Pairing/s: Becker / Matt
Word Count: 100 x 18
Notes: For primeval100: challenge 250: Past challenges
Using prompts: 86- Tis the Season, 84- Deck the Halls, 33- Christmas Tree, 40- Dialogue, 115- Parents, 45- The ARC, 124- Legacy, 140- Trains, Planes and Automobiles, 67- Picture Prompt = Yorkshire dales, 64- The Future, 110- Big Brother, 71- Family, 29- Kindness, 127- Oranges Are Not The Only Fruit, 151- Trapped, 145- Romance, 36- Duck, 14- A quiet night in
It seemed the Christmas Fever had hit everyone; he couldn’t go anywhere without hearing Christmas music, or seeing streamers and tinsel and twinkling fairy lights. The television schedules were packed with festive films with families and celebrations and it did was remind him that he couldn’t have that. His dad, the last link with his family, had passed away, leaving him with no one.
Added to that the fact that anomalies and dinosaurs didn’t care what time of year it was, meant that someone had to work and, having nothing else to do, Matt thought he might as well volunteer.
The ARC looked like an explosion in a Christmas decoration factory, he thought as he looked around. Lester had relented and allowed Connor to put up a few decorations after weeks of being nagged, but it seemed that his and Connor’s definitions of ‘a few’ differed greatly.
“Hideous, isn’t it?” Becker asked, coming to stand beside him. “He tried to decorate my office too but I put a stop to that straight away.”
A thought struck Matt. “He didn’t touch my office, did he?”
Becker nodded. “Sorry, but he’d snuck in before I realised. It’s not too bad,” he said.
Matt stood in the doorway and heaved a sigh of relief. In the middle of his office was a single addition; a green Christmas tree with white fairy lights on it had been stood in the corner of his office. It was actually kind of pretty, he thought, not that he’d admit that to Connor. And fairly restrained, given the rest of the ARC.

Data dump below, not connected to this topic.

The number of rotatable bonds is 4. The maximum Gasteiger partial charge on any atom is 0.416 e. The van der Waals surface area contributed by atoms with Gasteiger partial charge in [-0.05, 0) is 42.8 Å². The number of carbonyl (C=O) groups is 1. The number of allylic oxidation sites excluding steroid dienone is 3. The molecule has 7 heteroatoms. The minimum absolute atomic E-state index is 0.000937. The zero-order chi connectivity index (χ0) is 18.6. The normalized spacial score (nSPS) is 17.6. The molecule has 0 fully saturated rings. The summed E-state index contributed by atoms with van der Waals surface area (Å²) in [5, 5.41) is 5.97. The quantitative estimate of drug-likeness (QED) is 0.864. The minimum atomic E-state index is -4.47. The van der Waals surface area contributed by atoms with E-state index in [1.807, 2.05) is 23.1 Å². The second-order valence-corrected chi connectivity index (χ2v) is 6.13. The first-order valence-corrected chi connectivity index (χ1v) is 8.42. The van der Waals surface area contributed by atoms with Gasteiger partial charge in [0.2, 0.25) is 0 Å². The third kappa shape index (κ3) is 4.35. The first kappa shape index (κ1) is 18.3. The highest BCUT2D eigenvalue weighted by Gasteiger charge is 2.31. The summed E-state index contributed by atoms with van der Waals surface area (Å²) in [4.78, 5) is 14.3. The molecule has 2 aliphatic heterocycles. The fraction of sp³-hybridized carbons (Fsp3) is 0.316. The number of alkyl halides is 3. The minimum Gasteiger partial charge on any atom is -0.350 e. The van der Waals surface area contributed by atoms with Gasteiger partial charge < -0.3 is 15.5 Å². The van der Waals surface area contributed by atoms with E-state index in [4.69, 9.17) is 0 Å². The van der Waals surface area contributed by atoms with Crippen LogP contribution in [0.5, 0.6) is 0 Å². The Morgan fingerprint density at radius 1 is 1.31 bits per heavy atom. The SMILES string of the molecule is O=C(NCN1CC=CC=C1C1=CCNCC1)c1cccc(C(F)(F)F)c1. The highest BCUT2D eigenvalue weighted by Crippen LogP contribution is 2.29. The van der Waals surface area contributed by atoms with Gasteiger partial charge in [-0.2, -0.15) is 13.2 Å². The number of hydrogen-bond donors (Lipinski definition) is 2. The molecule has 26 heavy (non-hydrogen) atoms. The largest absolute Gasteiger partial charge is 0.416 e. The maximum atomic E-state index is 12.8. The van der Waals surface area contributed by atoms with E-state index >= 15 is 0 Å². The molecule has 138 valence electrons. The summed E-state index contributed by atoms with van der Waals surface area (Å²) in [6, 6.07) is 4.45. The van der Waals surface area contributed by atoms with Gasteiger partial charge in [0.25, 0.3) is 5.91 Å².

Then he noticed the robins. There were little feathered models stuck into the pots of his plants, making it look like they were sitting in among the leaves.
“That’s it, right?” he asked hopefully.
Matt paused outside Becker’s office door.
“Mum, I don’t know if I can get the time off- Yes, I’ll ask but even then, I could be on call.”
There was a sigh.
“Fine. Yes, mum, I’ll be there. Hang on, who told you I’d been seeing someone? Bloody Piers- sorry mum, I didn’t mean to swear. But I don’t know if he’d want to come. No, I’m not saying I don’t want him to meet you. Okay, okay, I’ll ask and I’ll call you back later. Mum, I’m at work; I’ve got to go.”
He went inside. “Dare I ask?”
Becker glared at his phone. “My mother wants me to go for Christmas. My Aunt Jean has this huge house in the Yorkshire Dales and so everyone is staying there, the whole family.”
Seeing Matt’s amused look, he added, “She wants you to go too. You can say no if you want to- believe me, I would if I could.”
Matt laughed. “I can’t believe you’re scared of your mum.”
“I’m not.” Becker sighed. “I’d better go and ask Lester for the time off.”
“See if he can spare me too,” Matt said. “I’ll go with you, if you want.”
“Why don’t you want to go?” Matt asked as he and Becker headed for Lester’s office.